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City Heights Bites: Thanh Tinh Chay

The Banh Mi at Thanh Tinh Chay features fresh bread and

Photo by Matthew Bowler

Above: The Banh Mi at Thanh Tinh Chay features fresh bread and "meat," made from plant-based proteins. Photographed on May 17th, 2021.

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For long-standing businesses, the COVID-19 pandemic has been brutal. One new City Heights restaurant that is not only trying to survive, but thrive, as it shakes off losses from the ... Read more →

Aired: May 24, 2021 | Transcript

Ingenuity can not only help a business survive the worst climate for restaurants in recent history, it can also be delicious, when it’s in the hands of Trang Nong and her co-conspirators at Thanh Tinh Chay, a Vietnamese restaurant that serves only vegan and vegetarian fare.

“The Vietnamese traditional (food), it usually come with the meat, the pork,” Nong said. “They don’t provide much of an option for vegetarian and vegan diners.”

Reported by Max Rivlin-Nadler , Video by Matthew Bowler

The restaurant opened right before the pandemic, quickly amassing regulars, who then switched over to pickup and delivery once indoor dining had to shut down.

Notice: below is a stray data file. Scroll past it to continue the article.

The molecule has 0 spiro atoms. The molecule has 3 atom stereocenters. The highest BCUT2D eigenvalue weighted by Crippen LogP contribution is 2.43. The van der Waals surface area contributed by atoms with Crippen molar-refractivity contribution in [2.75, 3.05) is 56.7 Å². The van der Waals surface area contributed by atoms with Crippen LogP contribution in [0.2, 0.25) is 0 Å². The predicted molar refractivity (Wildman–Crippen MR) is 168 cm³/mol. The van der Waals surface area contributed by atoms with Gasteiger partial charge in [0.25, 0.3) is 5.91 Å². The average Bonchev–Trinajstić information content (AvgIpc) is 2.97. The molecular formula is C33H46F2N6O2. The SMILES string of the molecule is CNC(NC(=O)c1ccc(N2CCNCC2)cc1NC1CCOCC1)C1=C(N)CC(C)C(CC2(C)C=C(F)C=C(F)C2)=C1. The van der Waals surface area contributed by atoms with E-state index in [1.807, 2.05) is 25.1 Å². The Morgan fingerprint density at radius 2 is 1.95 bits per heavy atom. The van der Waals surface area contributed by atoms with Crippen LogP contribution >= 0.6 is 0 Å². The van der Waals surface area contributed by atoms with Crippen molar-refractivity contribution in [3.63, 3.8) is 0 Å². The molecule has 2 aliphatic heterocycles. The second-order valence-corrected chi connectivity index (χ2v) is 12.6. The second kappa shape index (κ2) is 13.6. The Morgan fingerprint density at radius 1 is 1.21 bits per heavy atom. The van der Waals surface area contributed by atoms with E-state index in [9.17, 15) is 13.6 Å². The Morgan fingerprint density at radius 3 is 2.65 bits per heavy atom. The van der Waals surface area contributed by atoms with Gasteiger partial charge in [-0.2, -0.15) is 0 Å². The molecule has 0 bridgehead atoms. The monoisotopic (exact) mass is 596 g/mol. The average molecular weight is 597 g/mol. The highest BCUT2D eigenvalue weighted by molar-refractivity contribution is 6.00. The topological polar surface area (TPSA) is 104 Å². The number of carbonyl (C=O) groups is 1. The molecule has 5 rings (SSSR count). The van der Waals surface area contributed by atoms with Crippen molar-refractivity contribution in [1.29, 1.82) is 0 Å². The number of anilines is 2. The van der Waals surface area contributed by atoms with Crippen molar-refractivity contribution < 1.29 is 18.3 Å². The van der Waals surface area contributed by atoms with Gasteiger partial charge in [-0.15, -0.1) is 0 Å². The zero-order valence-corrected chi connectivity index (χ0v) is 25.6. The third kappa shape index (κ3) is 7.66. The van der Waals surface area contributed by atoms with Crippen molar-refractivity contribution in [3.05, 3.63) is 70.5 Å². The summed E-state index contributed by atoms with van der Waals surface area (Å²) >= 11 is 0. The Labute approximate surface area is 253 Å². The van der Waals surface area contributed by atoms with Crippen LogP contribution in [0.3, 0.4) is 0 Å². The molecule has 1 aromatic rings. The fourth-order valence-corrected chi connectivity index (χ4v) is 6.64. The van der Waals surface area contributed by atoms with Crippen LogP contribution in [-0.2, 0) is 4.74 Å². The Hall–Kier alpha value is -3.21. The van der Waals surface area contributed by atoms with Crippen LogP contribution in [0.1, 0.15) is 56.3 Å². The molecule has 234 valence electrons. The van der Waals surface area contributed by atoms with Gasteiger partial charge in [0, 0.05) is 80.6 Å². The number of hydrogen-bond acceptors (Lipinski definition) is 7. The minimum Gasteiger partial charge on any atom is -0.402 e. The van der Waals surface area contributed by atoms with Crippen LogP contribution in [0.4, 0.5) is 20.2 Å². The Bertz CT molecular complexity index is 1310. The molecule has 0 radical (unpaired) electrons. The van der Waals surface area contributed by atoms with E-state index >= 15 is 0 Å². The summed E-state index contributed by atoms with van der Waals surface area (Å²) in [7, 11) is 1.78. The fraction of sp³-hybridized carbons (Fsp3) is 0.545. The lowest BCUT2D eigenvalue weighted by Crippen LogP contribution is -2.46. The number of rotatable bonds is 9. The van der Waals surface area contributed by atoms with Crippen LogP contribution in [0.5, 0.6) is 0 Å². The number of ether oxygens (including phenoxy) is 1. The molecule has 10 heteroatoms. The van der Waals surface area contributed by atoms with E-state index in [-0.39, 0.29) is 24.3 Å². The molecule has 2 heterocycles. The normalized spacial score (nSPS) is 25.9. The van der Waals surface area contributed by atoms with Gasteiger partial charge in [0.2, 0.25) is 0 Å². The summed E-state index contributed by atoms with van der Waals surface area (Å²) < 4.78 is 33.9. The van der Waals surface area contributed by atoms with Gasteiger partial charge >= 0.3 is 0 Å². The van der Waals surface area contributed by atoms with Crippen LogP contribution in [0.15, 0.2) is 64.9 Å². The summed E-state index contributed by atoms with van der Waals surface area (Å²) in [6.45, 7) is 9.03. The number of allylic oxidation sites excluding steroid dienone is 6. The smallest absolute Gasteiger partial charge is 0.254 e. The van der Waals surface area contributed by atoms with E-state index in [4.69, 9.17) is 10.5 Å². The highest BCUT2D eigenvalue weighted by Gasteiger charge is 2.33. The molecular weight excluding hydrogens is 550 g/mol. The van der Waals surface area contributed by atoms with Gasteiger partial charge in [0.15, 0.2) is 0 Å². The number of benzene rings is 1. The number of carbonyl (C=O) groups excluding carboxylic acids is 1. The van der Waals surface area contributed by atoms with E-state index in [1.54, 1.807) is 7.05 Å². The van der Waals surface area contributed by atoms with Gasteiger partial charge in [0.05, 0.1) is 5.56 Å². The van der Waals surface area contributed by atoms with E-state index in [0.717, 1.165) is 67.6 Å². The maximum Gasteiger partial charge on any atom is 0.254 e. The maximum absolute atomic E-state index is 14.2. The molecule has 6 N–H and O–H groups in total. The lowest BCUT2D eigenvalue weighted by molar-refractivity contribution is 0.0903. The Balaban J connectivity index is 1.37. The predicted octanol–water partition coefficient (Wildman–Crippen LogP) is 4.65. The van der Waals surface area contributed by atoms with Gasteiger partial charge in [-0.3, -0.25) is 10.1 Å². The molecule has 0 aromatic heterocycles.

That gave the owner and workers at the restaurant more time to perfect recipes — not trying to just replicate standard Vietnamese dishes, but create their own versions — hinging on creative uses of soy, tofu and other vegetable substitutes.

Take their Banh Mi for instance — they not only make their own bread every day, they make their own, quote un quote, “meat,” complete with fat dripping over the side of the plant-based protein.

Nong, who immigrated from Vietnam a decade ago, says that people looking for Vietnamese food without meat didn’t have any options in San Diego. Now, they have one of the most cutting-edge culinary experiences in City Heights, giving even those who grew up eating traditional Vietnamese food a pleasant surprise.

RELATED: City Heights Bites — Minh Ký

“At first they’re really shocked, because it tastes exactly like the meat one, the flavor of the broth,” Nong said.

Customers are free to also choose a variety of sides and meat-substitutes to supplement dishes they can make at home.

“A lot of the time, people don’t have enough time to wait for a little bit for us to make the food,” she said. “So, they’re just on the rush, and they grab some of the items, and they go home and heat it up. Have it with rice they can make there.”

While business is still way down from before the pandemic, Nong hopes that as indoor dining resumes this month in the restaurant, there will be way more regulars, looking for food that pushes boundaries, while still feeling very much at home in the dynamic food scene of City Heights.

Listen to this story by Max Rivlin-Nadler.

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Photo of Max Rivlin-Nadler

Max Rivlin-Nadler
Speak City Heights Reporter

opening quote marksclosing quote marksI cover City Heights, a neighborhood at the intersection of immigration, gentrification, and neighborhood-led health care initiatives. I'm interested in how this unique neighborhood deals with economic inequality during an unprecedented global health crisis.

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